Growing the cotton plant, hand picking the cotton seed, separation of fibres from cotton seed - known as ginning. Cotton slivers are then spun into yarns. If dyed, the yarns are dyed using organic Azo free dyes or natural dyes. The loom is set up for weaving according to the desired design; warp yarns (the yarns that go length of the fabric) are thread through the heddle, Weft yarns (the yarns that go across the width of the fabric) are wound and inserted to a shuttle. The fabric is then handwoven as the shuttle is pushed by hand between the warp yarns. It usually takes around 3 weeks to prepare the yarn and set up the loom, dyeing takes an additional week. Then, depending on the count of khadi, a weaver can weave around 6 meters per day, or 1-2 metres if a much finer weave. Finally, processing & finishing takes a further week. 

What makes khadi sustainable? Due to the nature of the process fully handspun and produced on a handloom, it's environment friendly as there's no electricity involved, as well as this it provides employment to weaving communities. 

Which sustainability efforts and ethical practices are you particularly proud to carry out at Anuprerna? We have centralised the sourcing of raw material & processing so that we can have a control on quality sustainability of the material used. We have set up an in-house dyeing facility for both natural and certified Azo free organic dyes. We only outsource the weaving to artisans across East India, creating employment in the process.  


Do you face any challenges in trying to be more sustainable? Do you have any particular goals you’re working towards with regards to sustainability/ethical standards? Due to the nature of our decentralised weaving, it's difficult and expensive to be certified. But we are on our way to do that as well. We are working with the NGO Nest who are the best in the world to support and understand such decentralised artisan based communities. We're working towards being certified by their ethical handicraft program -which is the best way to ensure artisans are supported. Regarding sourcing raw materials, we are working on sourcing Organic Khadi fibres, but certified fibres are only provided by big organisations in bulk. We are slowly working towards our sourcing as well. We are already enrolled for Handloom certification under The Textiles Committee India.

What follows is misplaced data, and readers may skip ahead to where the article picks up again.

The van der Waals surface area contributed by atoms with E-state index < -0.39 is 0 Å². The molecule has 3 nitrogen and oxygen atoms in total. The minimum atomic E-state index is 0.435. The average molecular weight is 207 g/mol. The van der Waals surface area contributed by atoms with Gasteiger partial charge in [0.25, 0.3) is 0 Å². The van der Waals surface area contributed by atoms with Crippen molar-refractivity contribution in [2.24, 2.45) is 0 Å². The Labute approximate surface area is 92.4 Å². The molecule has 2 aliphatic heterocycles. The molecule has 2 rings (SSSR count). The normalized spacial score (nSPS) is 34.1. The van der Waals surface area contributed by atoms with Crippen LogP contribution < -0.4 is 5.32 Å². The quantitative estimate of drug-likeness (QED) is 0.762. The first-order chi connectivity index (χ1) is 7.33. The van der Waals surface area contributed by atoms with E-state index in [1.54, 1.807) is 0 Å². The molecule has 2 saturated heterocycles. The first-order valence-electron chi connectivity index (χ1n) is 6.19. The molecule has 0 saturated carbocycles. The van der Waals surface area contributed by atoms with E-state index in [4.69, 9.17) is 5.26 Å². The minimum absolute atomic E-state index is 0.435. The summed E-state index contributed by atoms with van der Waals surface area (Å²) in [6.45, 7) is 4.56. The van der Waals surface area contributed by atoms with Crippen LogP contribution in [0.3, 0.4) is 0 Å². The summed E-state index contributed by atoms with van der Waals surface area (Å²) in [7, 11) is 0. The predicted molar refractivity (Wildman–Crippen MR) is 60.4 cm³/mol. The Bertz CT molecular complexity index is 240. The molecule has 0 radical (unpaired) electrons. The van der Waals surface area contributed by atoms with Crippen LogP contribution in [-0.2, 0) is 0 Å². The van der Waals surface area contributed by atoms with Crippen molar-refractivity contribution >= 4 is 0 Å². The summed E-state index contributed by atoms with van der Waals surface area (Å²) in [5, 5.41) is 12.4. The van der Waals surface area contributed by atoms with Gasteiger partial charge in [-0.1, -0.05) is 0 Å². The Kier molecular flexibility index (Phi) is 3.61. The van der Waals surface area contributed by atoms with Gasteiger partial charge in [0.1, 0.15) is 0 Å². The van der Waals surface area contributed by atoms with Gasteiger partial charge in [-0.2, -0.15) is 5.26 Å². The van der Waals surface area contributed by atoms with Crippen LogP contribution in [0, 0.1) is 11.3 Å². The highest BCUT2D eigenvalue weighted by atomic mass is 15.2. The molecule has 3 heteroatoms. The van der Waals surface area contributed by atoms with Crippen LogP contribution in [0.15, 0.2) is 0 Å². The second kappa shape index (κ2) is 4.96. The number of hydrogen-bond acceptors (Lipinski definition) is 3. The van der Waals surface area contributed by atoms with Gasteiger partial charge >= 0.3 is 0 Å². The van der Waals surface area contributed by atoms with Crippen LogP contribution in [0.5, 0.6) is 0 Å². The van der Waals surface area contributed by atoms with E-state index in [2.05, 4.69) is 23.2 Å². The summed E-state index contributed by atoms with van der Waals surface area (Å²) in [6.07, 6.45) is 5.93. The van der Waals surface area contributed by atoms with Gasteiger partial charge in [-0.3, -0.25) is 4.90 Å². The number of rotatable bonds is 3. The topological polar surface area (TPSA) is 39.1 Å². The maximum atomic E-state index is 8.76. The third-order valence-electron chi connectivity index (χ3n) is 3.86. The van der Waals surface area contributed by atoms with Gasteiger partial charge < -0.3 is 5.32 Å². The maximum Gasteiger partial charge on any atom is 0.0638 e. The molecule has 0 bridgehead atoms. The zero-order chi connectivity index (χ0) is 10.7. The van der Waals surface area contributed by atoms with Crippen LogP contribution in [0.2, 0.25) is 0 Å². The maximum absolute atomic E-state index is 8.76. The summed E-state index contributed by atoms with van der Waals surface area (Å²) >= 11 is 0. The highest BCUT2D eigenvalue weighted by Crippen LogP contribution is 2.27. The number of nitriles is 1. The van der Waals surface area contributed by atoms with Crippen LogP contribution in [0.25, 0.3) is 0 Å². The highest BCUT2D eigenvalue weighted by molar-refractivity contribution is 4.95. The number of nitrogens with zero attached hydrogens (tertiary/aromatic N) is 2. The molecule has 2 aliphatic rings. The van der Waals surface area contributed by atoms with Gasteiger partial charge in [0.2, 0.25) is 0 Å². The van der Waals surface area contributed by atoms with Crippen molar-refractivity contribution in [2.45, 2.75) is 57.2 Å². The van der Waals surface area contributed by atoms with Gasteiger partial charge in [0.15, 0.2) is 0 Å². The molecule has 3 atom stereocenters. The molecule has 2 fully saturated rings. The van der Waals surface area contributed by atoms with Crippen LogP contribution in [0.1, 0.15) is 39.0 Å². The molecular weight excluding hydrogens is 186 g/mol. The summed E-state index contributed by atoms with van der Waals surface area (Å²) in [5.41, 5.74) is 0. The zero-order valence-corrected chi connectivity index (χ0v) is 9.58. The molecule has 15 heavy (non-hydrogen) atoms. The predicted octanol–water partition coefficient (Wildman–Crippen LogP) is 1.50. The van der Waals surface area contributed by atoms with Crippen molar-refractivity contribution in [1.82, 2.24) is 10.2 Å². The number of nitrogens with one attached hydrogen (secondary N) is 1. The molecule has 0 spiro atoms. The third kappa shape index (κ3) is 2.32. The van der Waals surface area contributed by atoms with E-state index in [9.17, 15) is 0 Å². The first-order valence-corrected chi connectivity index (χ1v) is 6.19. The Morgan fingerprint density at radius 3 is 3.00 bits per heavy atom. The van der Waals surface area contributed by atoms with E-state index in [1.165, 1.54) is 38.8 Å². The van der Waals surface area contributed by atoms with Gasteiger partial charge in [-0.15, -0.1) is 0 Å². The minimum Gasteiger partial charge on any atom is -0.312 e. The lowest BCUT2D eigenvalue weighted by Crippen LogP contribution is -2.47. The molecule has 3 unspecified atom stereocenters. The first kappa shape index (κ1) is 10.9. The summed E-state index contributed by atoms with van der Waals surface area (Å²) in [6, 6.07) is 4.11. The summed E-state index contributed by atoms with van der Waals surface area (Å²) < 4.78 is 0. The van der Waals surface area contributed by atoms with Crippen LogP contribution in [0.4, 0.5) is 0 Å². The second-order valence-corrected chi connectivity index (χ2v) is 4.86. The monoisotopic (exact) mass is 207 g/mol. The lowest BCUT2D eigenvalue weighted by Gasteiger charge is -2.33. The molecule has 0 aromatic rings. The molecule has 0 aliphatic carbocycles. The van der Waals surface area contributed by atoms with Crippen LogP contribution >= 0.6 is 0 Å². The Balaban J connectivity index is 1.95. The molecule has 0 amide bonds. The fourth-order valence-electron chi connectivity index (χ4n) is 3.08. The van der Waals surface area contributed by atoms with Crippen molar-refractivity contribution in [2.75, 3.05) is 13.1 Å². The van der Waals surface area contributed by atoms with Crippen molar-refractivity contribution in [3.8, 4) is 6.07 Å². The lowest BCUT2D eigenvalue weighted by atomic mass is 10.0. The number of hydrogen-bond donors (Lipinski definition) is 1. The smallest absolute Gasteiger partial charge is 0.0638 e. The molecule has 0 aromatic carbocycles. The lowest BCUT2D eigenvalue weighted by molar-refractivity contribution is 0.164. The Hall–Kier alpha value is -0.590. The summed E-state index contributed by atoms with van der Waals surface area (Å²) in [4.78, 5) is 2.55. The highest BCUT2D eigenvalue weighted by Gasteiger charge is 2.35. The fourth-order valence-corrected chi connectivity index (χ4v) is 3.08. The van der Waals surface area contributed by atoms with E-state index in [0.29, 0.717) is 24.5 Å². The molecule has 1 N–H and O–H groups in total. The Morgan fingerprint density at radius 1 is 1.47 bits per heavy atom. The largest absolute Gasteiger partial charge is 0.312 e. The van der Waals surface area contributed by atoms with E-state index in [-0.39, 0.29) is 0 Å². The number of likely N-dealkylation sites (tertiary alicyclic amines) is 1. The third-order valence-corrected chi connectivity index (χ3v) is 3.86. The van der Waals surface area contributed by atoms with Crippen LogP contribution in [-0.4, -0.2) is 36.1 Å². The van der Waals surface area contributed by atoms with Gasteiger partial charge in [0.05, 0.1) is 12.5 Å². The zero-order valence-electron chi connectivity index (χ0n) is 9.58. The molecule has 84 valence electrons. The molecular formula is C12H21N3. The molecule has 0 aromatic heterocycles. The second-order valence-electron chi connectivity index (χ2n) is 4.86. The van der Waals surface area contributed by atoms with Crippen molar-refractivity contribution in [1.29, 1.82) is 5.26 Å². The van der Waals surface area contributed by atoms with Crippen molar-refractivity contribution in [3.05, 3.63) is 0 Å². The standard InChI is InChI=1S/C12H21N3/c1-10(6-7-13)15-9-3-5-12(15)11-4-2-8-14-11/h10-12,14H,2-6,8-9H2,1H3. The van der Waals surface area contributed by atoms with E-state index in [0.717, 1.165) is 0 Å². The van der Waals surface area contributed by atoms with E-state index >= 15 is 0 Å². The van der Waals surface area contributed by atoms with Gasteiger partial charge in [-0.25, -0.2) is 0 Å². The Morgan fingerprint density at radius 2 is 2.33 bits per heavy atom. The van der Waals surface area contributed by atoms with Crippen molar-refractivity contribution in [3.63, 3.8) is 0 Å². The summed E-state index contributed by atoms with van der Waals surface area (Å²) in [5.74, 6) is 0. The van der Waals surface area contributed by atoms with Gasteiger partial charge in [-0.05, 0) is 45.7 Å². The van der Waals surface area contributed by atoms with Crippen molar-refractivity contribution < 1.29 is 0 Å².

Is there anything we at SOFO studio can do to support Anuprerna artisans' work further?  One of our visions is to create a global recognition for these beautiful textiles to bestow value onto ordinary lives of these artisans with extraordinary skills. We believe, once the value is recognised globally, it should translate into higher wages for weavers. We would seek your help to share these traditions with more people you know, to spread more awareness. 

Certainly! And finally, what are your hopes for the future of artisanal hand-weaving?  We feel the pandemic has created more awareness across conscious consumers, growing attention by the younger generations towards sustainability, circular economy and thereby growth of slow fashion brands who relies on small scale production encompassing social responsibility only possible via handwoven ecosystem and that's what we are trying to focus on. 

You can learn more about Anuprerna here.

Images courtesy of Amit Singha.